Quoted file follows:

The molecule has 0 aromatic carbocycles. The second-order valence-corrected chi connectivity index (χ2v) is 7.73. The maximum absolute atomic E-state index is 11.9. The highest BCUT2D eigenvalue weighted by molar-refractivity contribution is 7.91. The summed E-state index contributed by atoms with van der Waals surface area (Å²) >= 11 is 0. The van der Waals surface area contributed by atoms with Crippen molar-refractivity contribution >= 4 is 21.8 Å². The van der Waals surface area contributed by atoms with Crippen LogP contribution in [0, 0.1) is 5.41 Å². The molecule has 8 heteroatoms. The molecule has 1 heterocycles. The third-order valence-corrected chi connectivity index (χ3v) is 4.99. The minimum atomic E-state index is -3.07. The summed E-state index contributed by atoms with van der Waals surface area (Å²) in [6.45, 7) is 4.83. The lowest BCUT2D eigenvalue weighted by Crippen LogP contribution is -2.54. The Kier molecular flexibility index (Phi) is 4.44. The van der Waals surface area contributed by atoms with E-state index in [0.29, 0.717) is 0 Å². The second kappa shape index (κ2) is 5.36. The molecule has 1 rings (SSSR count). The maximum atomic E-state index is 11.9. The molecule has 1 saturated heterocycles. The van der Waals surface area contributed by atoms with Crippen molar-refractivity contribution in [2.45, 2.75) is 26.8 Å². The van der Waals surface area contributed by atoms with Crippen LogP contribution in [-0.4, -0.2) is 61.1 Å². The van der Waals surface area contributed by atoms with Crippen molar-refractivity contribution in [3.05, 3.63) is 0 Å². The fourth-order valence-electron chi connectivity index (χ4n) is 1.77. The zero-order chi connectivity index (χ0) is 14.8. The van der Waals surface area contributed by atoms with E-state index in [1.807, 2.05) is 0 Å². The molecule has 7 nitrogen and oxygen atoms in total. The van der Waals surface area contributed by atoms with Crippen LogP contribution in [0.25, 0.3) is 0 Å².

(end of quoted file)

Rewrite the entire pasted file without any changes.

The molecule has 0 aromatic carbocycles. The second-order valence-corrected chi connectivity index (χ2v) is 7.73. The maximum absolute atomic E-state index is 11.9. The highest BCUT2D eigenvalue weighted by molar-refractivity contribution is 7.91. The summed E-state index contributed by atoms with van der Waals surface area (Å²) >= 11 is 0. The van der Waals surface area contributed by atoms with Crippen molar-refractivity contribution >= 4 is 21.8 Å². The van der Waals surface area contributed by atoms with Crippen LogP contribution in [0, 0.1) is 5.41 Å². The molecule has 8 heteroatoms. The molecule has 1 heterocycles. The third-order valence-corrected chi connectivity index (χ3v) is 4.99. The minimum atomic E-state index is -3.07. The summed E-state index contributed by atoms with van der Waals surface area (Å²) in [6.45, 7) is 4.83. The lowest BCUT2D eigenvalue weighted by Crippen LogP contribution is -2.54. The Kier molecular flexibility index (Phi) is 4.44. The van der Waals surface area contributed by atoms with E-state index in [0.29, 0.717) is 0 Å². The second kappa shape index (κ2) is 5.36. The molecule has 1 rings (SSSR count). The maximum atomic E-state index is 11.9. The molecule has 1 saturated heterocycles. The van der Waals surface area contributed by atoms with Crippen molar-refractivity contribution in [2.45, 2.75) is 26.8 Å². The van der Waals surface area contributed by atoms with Crippen LogP contribution in [-0.4, -0.2) is 61.1 Å². The van der Waals surface area contributed by atoms with Crippen molar-refractivity contribution in [3.05, 3.63) is 0 Å². The fourth-order valence-electron chi connectivity index (χ4n) is 1.77. The zero-order chi connectivity index (χ0) is 14.8. The van der Waals surface area contributed by atoms with E-state index in [1.807, 2.05) is 0 Å². The molecule has 7 nitrogen and oxygen atoms in total. The van der Waals surface area contributed by atoms with Crippen LogP contribution in [0.25, 0.3) is 0 Å².